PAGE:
Navigator recommends
Discover all that the eco-friendly metropolis of Stockholm has to offer while cruising Sweden’s coast. The city has more than its fair share of parks and green spaces, with cycle lanes that wind almost 600 miles all over the city.

Did you know
The city of Stockholm is spread across 14 islands that are linked by more than 50 bridges.


Green Tourism

Designated a UNESCO World Heritage Site in 1978, the Galápagos Islands have long since punched above their size as a hero of green tourism. The government knows it must protect this eco-haven off the coast of South America and has been actively working on improving sustainable tourism for over two decades. To do this, the number of tourists allowed to visit is limited, including the waterborne, with limited permits issued for cruising. More than 3,000 square miles are protected as a national park, with visitors restricted to the colonized areas and over sixty designated sites spread across the islands. Each has been chosen to show off the full diversity of the islands with some hosting unique species found nowhere else on Earth.

As with any tourism, superyachts have a positive and negative impact. On the positive side, superyachts bring additional revenue to the islands that belong to Ecuador – a developing country itself. At the same time, superyacht guests witness firsthand the importance of conservation efforts in such a delicate ecosystem and will perhaps be inspired to contribute to conservation initiatives and get involved with local communities.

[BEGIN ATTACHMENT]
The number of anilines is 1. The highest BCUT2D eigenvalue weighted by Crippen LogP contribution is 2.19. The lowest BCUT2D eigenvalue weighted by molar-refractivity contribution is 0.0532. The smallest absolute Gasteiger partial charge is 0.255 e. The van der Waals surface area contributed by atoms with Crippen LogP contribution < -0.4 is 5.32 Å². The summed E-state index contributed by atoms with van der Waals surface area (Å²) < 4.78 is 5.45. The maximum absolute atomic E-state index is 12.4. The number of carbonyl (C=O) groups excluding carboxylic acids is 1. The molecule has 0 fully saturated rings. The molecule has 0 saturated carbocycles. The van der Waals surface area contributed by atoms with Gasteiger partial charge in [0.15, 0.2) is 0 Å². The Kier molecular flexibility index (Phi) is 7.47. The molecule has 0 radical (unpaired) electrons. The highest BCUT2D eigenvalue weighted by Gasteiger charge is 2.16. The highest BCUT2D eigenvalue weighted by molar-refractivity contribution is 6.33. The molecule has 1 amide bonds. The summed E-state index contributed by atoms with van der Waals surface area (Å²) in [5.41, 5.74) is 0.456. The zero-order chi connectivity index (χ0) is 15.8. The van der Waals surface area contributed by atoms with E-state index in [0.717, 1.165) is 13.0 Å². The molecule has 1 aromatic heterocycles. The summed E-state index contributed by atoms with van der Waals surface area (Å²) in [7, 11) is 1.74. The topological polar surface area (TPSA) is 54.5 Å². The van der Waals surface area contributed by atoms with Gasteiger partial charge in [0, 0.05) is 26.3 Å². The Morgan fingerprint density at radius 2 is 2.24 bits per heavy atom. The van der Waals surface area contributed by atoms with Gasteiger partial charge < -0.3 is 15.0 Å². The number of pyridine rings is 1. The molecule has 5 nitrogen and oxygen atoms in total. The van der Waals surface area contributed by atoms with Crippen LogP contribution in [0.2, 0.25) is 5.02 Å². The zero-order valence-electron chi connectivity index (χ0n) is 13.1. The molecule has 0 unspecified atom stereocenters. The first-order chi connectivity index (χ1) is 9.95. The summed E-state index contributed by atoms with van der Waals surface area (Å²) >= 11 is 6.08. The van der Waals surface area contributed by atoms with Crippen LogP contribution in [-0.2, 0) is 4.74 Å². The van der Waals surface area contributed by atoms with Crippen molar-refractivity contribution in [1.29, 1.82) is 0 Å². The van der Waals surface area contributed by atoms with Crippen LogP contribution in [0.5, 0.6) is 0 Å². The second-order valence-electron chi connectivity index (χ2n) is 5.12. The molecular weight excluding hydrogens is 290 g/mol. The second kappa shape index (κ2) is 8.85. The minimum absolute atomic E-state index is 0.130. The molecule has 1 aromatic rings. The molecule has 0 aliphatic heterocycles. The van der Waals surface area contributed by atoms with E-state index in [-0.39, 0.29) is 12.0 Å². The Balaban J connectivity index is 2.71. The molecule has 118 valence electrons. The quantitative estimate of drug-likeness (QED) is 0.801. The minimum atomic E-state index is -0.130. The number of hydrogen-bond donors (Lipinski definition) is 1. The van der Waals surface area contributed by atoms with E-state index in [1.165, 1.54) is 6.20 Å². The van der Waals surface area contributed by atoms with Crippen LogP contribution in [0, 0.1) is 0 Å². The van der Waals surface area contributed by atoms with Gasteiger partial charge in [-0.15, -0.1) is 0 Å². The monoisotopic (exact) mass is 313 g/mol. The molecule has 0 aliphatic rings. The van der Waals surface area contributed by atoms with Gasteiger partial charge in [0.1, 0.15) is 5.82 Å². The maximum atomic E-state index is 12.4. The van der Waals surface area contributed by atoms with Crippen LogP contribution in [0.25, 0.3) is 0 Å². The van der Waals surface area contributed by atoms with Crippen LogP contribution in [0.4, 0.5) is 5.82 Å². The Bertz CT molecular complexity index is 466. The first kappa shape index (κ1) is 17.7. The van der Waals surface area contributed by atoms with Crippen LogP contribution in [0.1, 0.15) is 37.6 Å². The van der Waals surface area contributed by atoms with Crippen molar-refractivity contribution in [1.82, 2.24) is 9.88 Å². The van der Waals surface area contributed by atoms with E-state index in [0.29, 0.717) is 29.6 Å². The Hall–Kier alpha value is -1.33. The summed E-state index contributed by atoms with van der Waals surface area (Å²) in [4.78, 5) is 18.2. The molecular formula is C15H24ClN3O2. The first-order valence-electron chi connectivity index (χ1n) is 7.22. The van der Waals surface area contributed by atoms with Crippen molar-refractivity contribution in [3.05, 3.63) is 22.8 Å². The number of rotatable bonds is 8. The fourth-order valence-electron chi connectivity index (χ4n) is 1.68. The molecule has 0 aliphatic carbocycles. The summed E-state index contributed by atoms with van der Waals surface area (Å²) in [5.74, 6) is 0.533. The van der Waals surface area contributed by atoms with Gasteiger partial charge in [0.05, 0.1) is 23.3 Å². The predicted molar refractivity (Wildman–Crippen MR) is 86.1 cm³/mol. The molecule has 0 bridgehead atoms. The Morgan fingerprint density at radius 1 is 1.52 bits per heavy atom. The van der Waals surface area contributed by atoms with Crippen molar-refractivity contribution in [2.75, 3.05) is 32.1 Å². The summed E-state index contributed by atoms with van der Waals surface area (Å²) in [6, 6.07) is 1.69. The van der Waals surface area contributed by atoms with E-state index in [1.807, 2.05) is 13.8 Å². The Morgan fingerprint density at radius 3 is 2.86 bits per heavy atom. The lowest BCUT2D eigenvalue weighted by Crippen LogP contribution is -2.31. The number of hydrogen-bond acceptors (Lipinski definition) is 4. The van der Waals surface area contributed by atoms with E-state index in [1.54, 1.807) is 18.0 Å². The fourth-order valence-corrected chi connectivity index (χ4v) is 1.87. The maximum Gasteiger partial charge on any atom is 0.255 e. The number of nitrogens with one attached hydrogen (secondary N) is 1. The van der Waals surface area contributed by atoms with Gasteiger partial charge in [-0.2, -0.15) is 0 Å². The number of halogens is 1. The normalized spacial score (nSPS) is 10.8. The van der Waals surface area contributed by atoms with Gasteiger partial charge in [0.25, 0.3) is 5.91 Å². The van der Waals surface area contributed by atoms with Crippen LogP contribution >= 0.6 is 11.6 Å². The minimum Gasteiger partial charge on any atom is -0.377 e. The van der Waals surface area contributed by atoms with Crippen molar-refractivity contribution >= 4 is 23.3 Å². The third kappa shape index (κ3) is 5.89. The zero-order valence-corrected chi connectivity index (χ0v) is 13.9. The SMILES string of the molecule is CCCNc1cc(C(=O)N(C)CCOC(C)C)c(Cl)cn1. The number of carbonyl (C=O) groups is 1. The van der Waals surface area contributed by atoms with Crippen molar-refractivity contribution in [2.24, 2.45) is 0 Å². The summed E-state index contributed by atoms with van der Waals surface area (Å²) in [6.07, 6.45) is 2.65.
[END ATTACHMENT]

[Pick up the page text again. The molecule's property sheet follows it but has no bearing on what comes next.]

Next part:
Navigator recommends
Teeming with marine life, the Galápagos provide wonderful opportunities for experienced divers. With only a limited number of authorized diving permits allowed, you will need to plan your underwater encounters ahead.

Did you know
The Galápagos is one of the most active volcanic regions in the world.


Green Urban Tourism

It might be the second smallest country in the world, but there’s actually more to Monaco than meets the eye. Pastel-colored buildings, supercars and the shimmering Mediterranean Sea have made this microstate a noteworthy stop on any itinerary, but these days the Principality’s glow is unequivocally green. With ambitious plans to cut its carbon emissions by 55 percent by 2030 and be carbon-neutral by 2050, the sovereign city-state has a network of electric cars, hybrid buses and even a solar-powered water taxi. Rooftops and terraces are populated with urban gardens growing produce for local residents and restaurants, and 20 percent of the principality is dedicated to public parks and gardens. For those who crave a little green space while in the Principality, the stunning rose garden in Fontvieille Park was built in memory of Princess Grace and is home to thousands of Her Serene Highness’s favorite flower; there is also the cliffside exotic gardens, Jardin Exotique de Monaco.

Navigator recommends
Try a spot of snorkeling off Larvotto Beach, where sea life thrives amid 3D-printed reefs, submerged roughly 60’ below the water’s surface to restore habitats damaged by human activity.

Did you know
Sustainability efforts are driven by the Prince Albert II de Monaco Foundation.